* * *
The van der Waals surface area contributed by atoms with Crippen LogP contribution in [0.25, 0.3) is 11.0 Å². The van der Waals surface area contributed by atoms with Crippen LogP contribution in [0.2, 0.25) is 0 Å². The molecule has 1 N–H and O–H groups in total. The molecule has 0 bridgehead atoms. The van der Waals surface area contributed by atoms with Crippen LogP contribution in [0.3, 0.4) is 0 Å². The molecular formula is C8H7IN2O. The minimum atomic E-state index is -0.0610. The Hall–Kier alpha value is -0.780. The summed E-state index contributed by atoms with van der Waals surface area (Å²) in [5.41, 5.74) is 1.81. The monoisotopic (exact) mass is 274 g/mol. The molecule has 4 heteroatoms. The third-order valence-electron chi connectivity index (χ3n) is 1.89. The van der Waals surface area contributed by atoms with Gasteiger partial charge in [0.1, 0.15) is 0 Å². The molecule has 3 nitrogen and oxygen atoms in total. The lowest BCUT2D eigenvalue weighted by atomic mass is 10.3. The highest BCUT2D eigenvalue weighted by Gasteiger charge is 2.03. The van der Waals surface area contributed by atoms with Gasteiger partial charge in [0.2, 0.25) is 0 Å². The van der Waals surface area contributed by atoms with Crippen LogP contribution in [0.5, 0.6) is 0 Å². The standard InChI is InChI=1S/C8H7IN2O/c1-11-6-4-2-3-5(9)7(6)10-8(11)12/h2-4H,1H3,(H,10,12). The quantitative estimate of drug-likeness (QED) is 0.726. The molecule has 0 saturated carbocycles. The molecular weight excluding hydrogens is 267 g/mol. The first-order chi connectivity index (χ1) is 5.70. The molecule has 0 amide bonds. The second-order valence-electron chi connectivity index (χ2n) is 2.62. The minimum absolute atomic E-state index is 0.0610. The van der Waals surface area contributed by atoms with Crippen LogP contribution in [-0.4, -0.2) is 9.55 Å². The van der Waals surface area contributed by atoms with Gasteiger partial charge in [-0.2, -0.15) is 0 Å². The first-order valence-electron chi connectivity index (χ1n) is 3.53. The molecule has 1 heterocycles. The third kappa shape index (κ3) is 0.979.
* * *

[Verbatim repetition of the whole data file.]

The van der Waals surface area contributed by atoms with Crippen LogP contribution in [0.25, 0.3) is 11.0 Å². The van der Waals surface area contributed by atoms with Crippen LogP contribution in [0.2, 0.25) is 0 Å². The molecule has 1 N–H and O–H groups in total. The molecule has 0 bridgehead atoms. The van der Waals surface area contributed by atoms with Crippen LogP contribution in [0.3, 0.4) is 0 Å². The molecular formula is C8H7IN2O. The minimum atomic E-state index is -0.0610. The Hall–Kier alpha value is -0.780. The summed E-state index contributed by atoms with van der Waals surface area (Å²) in [5.41, 5.74) is 1.81. The monoisotopic (exact) mass is 274 g/mol. The molecule has 4 heteroatoms. The third-order valence-electron chi connectivity index (χ3n) is 1.89. The van der Waals surface area contributed by atoms with Gasteiger partial charge in [0.1, 0.15) is 0 Å². The molecule has 3 nitrogen and oxygen atoms in total. The lowest BCUT2D eigenvalue weighted by atomic mass is 10.3. The highest BCUT2D eigenvalue weighted by Gasteiger charge is 2.03. The van der Waals surface area contributed by atoms with Gasteiger partial charge in [0.2, 0.25) is 0 Å². The van der Waals surface area contributed by atoms with Crippen LogP contribution in [0.5, 0.6) is 0 Å². The standard InChI is InChI=1S/C8H7IN2O/c1-11-6-4-2-3-5(9)7(6)10-8(11)12/h2-4H,1H3,(H,10,12). The quantitative estimate of drug-likeness (QED) is 0.726. The molecule has 0 saturated carbocycles. The molecular weight excluding hydrogens is 267 g/mol. The first-order chi connectivity index (χ1) is 5.70. The molecule has 0 amide bonds. The second-order valence-electron chi connectivity index (χ2n) is 2.62. The minimum absolute atomic E-state index is 0.0610. The van der Waals surface area contributed by atoms with Crippen LogP contribution in [-0.4, -0.2) is 9.55 Å². The van der Waals surface area contributed by atoms with Gasteiger partial charge in [-0.2, -0.15) is 0 Å². The first-order valence-electron chi connectivity index (χ1n) is 3.53. The molecule has 1 heterocycles. The third kappa shape index (κ3) is 0.979.